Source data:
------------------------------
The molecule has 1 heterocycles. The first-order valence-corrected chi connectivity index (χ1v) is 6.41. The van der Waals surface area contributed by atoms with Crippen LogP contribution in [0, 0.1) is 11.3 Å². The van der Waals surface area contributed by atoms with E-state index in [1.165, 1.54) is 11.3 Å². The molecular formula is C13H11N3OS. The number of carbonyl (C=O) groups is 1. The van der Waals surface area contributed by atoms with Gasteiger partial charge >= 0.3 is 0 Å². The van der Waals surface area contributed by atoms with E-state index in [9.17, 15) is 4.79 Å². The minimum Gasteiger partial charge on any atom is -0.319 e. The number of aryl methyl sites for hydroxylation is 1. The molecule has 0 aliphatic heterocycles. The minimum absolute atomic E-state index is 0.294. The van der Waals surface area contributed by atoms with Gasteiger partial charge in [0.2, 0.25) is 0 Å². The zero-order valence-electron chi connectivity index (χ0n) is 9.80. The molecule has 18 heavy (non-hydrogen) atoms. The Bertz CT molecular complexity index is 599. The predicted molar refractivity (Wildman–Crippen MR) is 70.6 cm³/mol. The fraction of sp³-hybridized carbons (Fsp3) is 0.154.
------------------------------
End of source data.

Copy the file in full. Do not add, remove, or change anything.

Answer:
The molecule has 1 heterocycles. The first-order valence-corrected chi connectivity index (χ1v) is 6.41. The van der Waals surface area contributed by atoms with Crippen LogP contribution in [0, 0.1) is 11.3 Å². The van der Waals surface area contributed by atoms with E-state index in [1.165, 1.54) is 11.3 Å². The molecular formula is C13H11N3OS. The number of carbonyl (C=O) groups is 1. The van der Waals surface area contributed by atoms with Gasteiger partial charge >= 0.3 is 0 Å². The van der Waals surface area contributed by atoms with E-state index in [9.17, 15) is 4.79 Å². The minimum Gasteiger partial charge on any atom is -0.319 e. The number of aryl methyl sites for hydroxylation is 1. The molecule has 0 aliphatic heterocycles. The minimum absolute atomic E-state index is 0.294. The van der Waals surface area contributed by atoms with Gasteiger partial charge in [0.2, 0.25) is 0 Å². The zero-order valence-electron chi connectivity index (χ0n) is 9.80. The molecule has 18 heavy (non-hydrogen) atoms. The Bertz CT molecular complexity index is 599. The predicted molar refractivity (Wildman–Crippen MR) is 70.6 cm³/mol. The fraction of sp³-hybridized carbons (Fsp3) is 0.154.